Flight to safety pushes mortgage rates down, applications up

7 percent increase in purchase loan requests

Banker with inbox piled high with applications
(Illustration by The Real Deal with Getty)

The big story this week has been the government seizure of two banks — a rare event caused in part by investors’ flight to safety.

There’s irony in that, of course, but also good news for homebuyers, residential brokerages and agents.

When investors are nervous about the economy or the stock market, they put their money in the safest of all possible assets: Treasury bonds. That pushes the price of these bonds up, which causes their yields to go down.

Mortgage rates tend to move in tandem with those yields — specifically, with the yield on 10-year Treasury notes. That’s because investment risk is priced relative to the safety of long-term treasuries.

When thousands of mortgage loans are bundled, potential buyers of those securities will demand a higher yield than treasuries pay, because mortgages are riskier. If 10-year treasuries are paying 4 percent, no one’s going to buy mortgage loans paying 4 percent. But they might buy mortgages paying 7 percent, so lenders will make loans at that rate.

Which brings us to recent events.

“Treasury yields declined late last week, as market concerns over bank closures and the potential for broader ripple effects triggered a flight to safety in Treasury bonds,” said Joel Kan, the Mortgage Bankers Association’s deputy chief economist. “This decline pushed mortgage rates for all loan types lower, with the 30-year fixed rate decreasing to 6.71 percent.” 

That triggered more requests for mortgages. MBA’s weekly survey, released this morning, showed the seasonally adjusted index for home purchase loans up 7 percent. It was the second consecutive weekly increase.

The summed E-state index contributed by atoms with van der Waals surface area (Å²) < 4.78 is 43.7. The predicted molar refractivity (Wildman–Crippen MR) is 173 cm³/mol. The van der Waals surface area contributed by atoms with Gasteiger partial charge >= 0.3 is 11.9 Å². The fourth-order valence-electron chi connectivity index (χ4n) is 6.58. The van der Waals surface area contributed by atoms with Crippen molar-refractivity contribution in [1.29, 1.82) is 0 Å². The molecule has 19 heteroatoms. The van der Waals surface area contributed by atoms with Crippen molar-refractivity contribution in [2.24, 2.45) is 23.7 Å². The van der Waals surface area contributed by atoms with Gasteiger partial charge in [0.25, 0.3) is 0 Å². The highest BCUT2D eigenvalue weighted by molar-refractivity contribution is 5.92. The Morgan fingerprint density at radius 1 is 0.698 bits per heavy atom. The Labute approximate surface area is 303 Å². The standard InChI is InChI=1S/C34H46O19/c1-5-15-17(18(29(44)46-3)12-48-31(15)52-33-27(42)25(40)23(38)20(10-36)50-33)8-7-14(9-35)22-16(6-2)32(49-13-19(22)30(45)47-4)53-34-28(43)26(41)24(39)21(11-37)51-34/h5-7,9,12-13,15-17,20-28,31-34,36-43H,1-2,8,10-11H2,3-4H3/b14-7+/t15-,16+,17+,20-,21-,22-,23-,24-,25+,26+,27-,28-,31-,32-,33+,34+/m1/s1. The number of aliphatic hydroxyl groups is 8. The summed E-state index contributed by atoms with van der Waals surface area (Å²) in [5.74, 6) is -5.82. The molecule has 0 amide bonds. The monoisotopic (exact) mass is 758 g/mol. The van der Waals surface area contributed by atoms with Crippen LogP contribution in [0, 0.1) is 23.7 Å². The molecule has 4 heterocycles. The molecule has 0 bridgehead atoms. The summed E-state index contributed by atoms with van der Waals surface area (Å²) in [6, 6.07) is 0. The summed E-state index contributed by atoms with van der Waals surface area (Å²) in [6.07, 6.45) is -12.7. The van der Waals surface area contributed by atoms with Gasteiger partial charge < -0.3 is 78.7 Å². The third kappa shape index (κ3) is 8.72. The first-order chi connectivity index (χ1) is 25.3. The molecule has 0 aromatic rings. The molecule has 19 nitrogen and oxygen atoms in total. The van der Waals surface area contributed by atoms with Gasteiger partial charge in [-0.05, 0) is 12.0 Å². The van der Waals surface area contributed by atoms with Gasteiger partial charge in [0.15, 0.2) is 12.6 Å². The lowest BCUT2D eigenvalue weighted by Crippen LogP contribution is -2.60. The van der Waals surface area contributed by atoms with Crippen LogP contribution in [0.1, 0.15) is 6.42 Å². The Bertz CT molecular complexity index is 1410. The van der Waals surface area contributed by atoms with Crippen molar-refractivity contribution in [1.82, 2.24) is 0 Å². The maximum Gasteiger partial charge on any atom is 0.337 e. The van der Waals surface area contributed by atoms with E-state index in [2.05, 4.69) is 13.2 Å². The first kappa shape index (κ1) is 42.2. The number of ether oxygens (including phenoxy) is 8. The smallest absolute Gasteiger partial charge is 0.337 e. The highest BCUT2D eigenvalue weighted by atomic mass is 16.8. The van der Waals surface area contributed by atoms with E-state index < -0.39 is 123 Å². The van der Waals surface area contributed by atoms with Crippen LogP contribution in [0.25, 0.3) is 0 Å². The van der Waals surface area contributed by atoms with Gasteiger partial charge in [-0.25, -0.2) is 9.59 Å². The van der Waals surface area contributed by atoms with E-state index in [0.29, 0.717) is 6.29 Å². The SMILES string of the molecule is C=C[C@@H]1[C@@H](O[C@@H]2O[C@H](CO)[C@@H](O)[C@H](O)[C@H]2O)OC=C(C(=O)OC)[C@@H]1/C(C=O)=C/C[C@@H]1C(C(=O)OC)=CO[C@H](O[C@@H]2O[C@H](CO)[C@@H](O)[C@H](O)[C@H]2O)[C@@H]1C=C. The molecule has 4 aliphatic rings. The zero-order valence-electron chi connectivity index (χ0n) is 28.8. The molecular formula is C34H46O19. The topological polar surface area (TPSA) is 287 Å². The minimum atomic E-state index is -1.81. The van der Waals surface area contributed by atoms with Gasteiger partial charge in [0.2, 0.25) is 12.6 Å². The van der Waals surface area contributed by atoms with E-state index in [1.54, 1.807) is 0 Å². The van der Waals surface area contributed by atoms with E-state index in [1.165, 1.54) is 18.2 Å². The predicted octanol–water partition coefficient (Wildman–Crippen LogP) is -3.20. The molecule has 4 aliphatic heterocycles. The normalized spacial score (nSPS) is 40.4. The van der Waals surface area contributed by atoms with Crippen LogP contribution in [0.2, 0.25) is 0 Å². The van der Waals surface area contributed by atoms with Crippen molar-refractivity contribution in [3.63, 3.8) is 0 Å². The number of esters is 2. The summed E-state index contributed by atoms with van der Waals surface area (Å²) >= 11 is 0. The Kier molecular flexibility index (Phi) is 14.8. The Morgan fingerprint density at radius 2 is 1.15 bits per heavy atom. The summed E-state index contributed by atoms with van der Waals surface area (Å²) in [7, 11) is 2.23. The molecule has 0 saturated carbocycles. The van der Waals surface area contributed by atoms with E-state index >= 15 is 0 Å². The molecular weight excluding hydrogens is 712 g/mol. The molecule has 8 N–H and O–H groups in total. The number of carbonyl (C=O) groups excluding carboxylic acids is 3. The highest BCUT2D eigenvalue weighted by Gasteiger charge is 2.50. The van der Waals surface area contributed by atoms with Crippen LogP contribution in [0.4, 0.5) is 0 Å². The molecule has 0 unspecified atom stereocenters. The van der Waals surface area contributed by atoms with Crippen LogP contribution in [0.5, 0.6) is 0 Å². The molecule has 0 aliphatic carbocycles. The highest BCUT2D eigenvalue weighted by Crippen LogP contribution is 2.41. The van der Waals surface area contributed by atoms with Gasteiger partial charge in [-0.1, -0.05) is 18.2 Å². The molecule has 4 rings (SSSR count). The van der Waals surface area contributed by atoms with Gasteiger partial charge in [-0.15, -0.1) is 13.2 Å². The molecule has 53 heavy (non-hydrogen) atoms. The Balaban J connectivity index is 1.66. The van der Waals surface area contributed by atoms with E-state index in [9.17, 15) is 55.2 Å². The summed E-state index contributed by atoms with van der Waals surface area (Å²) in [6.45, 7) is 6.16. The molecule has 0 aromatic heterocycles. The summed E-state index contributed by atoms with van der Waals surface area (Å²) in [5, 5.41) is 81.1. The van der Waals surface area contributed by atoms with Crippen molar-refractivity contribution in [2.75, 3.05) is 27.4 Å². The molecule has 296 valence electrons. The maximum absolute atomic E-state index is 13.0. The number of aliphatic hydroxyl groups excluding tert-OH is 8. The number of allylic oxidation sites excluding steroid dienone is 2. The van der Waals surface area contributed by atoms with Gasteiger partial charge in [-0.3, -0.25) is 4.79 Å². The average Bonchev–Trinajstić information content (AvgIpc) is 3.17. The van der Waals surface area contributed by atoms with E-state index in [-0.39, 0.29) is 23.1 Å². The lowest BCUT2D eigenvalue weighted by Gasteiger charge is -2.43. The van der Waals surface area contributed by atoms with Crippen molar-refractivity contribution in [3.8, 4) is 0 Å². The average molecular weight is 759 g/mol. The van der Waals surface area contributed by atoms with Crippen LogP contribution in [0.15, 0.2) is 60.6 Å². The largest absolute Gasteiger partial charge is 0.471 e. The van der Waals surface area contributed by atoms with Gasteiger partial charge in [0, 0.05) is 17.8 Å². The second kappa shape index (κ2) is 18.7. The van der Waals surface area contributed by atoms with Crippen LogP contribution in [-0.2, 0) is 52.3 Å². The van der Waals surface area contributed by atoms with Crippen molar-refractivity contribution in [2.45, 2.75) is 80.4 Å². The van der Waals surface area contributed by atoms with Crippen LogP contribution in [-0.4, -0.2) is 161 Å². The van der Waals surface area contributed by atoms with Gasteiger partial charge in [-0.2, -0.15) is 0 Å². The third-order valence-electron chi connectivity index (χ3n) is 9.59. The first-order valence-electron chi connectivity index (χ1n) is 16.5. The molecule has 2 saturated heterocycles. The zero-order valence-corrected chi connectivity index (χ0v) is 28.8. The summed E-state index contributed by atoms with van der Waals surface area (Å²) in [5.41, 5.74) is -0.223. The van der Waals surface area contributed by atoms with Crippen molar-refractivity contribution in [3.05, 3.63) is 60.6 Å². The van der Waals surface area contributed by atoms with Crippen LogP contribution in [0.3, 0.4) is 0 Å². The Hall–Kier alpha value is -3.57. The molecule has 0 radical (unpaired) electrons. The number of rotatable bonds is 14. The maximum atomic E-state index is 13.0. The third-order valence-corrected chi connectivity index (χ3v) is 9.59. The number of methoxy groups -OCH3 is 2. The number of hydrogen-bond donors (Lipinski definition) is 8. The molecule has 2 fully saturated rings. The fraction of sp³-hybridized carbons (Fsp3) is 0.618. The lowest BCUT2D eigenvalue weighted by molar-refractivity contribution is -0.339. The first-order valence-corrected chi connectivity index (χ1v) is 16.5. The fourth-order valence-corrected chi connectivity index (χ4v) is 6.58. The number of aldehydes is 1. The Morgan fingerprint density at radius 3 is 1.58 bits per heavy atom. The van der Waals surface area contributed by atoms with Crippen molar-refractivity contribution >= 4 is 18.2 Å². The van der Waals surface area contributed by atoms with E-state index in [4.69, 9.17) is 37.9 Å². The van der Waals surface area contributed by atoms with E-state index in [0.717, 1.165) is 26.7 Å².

The 6.71 percent was last week’s average. The drop has continued: Mortgage rates are now almost 50 basis points lower than they were a week ago.

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This is no small thing for the residential brokerage and mortgage industries, which have been decimated by a shortage of homes for sale and a big decline in homebuying. The primary reason has been the surge in interest rates, with the average 30-year mortgage rising from below 3 percent to north of 7 percent during 2022.

Other factors include the inevitable drop-off after the pandemic and historically low mortgage rates triggered a buying spree that depleted the number of for-sale homes and also of buyers.

Since then, the industry has been desperate for any sign of a comeback. A drop in mortgage rates and surge in loan applications in January lifted spirits, but proved short-lived. The annual optimism about a strong spring selling season seems to have petered out as well.

Then came the government takeovers of Silicon Valley Bank and Signature Bank on Sunday. The California lender had purchased a huge number of long-term Treasury bonds that it had to sell at a loss when depositors panicked and withdrew funds.

As a result, more investors are buying those same bonds, dragging down the yield and mortgage rates with them. By yesterday, one mortgage tracker reported, the average 30-year rate had dropped to 6 percent.

For folks in the business of selling homes, good news has been hard to come by for about a year. A banking fiasco was not what they were expecting, but they’ll take it.

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